Volume 4, Issue 2 - Winter 2005

What types of scholarship should be published in The Journal of Leadership Education (JOLE)? What body of scholarly knowledge is expanded by the journal and how is JOLE unique from other journals? Is it time to create a national agenda for research in leadership education and who might play a part in shaping the research agenda? These questions add to stimulating discussion and are critical as JOLE is discovered by numerous leadership and leadership education scholars. More and more writers are inquiring and submitting manuscripts for consideration by the JOLE Editorial Board. In addition, scholars are contacting the editor with questions about the types of research documents considered for submissions. For consideration by writers, then, is a restatement of the JOLE mission and consideration of a global research agenda for leadership education.
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Erik Kelling and Tracy Hoover explored leadership development in different cultures in order to ascertain similarities and differences between the receiving groups. They validate a common theme that suggests that cultures dictate how leaders learn their skills. This document is an important baseline study to begin investigations among many diverse cultures found in the global society.
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Stedman and Rudd investigated how certain leadership skills are manifested in volunteers who support a youth organization. They determined that these specific volunteers demonstrated competency in leadership and, in fact, scored higher scores for personal skills and organizational culture categories than other listed areas. An additional finding suggests that the volunteers were generally more transformational than transactional or laissez faire in their leadership style.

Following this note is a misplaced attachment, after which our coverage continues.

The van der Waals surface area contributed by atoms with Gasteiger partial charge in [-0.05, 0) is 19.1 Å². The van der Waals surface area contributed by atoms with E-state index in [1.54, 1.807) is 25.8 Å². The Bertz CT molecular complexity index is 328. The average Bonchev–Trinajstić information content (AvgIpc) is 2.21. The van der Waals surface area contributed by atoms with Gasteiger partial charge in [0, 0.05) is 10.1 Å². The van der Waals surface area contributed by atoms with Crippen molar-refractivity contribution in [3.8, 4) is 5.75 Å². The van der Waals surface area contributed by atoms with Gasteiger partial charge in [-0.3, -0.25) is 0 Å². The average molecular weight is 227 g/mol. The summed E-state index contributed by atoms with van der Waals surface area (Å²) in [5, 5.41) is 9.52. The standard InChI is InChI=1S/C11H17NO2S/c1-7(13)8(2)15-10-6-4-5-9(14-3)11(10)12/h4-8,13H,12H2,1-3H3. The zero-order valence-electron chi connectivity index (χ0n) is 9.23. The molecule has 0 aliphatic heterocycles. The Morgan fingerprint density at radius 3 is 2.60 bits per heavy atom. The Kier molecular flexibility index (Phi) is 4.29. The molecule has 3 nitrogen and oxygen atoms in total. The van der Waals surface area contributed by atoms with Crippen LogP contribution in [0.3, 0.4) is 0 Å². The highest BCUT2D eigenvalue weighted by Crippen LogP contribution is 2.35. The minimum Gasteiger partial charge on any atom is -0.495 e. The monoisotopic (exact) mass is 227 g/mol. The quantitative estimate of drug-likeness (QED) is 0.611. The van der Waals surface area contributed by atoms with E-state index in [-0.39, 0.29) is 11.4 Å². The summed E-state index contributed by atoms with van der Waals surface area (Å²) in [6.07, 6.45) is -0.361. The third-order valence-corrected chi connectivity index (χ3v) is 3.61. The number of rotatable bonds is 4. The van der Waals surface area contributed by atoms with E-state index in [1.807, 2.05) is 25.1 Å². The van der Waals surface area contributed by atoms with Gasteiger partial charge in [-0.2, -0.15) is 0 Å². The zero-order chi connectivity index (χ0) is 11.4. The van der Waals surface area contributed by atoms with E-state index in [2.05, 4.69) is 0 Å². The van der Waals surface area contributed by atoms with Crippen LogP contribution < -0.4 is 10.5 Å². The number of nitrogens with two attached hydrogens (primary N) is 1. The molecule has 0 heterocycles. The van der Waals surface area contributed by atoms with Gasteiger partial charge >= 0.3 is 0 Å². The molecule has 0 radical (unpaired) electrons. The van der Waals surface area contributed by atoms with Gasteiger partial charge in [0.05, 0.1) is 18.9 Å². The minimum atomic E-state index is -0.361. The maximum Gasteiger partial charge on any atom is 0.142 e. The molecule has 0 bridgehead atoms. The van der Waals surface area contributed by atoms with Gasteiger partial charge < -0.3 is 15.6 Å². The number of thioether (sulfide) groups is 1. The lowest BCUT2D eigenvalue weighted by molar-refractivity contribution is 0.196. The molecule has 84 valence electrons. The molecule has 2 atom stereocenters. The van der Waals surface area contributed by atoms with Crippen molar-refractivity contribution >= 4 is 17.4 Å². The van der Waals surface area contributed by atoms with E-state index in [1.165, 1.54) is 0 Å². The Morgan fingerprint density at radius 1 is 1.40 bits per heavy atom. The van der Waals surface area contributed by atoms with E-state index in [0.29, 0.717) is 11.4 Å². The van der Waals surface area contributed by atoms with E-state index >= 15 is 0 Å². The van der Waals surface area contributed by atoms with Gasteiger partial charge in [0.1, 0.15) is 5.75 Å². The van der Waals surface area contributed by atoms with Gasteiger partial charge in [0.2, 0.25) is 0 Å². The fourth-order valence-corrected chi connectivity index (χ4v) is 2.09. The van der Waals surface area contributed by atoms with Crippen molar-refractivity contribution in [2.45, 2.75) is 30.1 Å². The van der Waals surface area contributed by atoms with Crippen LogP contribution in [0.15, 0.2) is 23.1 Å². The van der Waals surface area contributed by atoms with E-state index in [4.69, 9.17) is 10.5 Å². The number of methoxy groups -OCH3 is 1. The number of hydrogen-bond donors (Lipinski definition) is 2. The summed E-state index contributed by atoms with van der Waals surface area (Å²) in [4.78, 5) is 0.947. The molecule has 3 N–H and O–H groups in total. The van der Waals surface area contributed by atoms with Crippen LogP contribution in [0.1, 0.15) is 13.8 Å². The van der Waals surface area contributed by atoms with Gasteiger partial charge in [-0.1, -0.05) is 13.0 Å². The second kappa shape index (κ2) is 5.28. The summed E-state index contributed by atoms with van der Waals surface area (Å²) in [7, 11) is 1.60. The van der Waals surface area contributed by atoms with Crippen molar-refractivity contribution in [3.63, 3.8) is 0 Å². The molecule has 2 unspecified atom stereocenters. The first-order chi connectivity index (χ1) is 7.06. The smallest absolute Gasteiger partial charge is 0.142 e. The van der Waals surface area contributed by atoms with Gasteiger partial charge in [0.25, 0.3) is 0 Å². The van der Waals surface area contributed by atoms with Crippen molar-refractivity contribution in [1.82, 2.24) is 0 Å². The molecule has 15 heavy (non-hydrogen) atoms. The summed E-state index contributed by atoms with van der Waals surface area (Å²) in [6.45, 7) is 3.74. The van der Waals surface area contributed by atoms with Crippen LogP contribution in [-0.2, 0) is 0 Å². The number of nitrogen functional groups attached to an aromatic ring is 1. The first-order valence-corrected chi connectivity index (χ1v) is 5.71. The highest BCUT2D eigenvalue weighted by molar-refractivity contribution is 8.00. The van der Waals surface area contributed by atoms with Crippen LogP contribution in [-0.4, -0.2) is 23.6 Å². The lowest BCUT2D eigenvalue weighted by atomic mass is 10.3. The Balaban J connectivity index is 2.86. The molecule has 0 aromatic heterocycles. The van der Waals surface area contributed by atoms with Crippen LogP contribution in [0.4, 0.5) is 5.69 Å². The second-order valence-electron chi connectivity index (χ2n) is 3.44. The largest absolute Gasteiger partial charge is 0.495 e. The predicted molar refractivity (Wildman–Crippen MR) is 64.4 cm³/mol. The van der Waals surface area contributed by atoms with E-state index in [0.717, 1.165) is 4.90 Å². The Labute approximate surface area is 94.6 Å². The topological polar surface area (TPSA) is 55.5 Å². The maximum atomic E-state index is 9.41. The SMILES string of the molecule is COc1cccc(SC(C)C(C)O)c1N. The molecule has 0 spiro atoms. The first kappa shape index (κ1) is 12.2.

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The authors of this manuscript sought to account for the development of a cognitive leadership model by participants of a long term leadership education program. McCormick and Dooley analyzed students’ leadership reflections and determined three models of leadership cognition. Most students cited they learned from their relationships with others while the minority indicated they used an influential model.
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Joseph Guenthner and Lori Moore discuss one leadership education method used in a specific context. As a tool for leadership educators, they found that role playing is fun for students, enhances communication skills, and helps students articulate multiple arguments found within an issue. Graduates not only remember their role playing experience, they cite it as an important tool for their leadership development.
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John Ricketts developed a correlational study to determine relationships between leadership training found in a specific leadership development program and the development of critical thinking skills. The investigated group consisted of youth organization members who participated in structured leadership development activities. The author’s findings indicate that relationships did occur and the young leaders enhanced their critical thinking skills.
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Kaufman and Carter developed a project to ascertain how leadership education programs benefit the community. Their brief provides an in-depth look at how practical and popular leadership programs relate to leadership education theory. Specifically, they discovered a connection between social capital theory and the value of networking. This application brief is related to a specific context found in one industry’s program and has substantial merit for other industry-specific leadership education programs.
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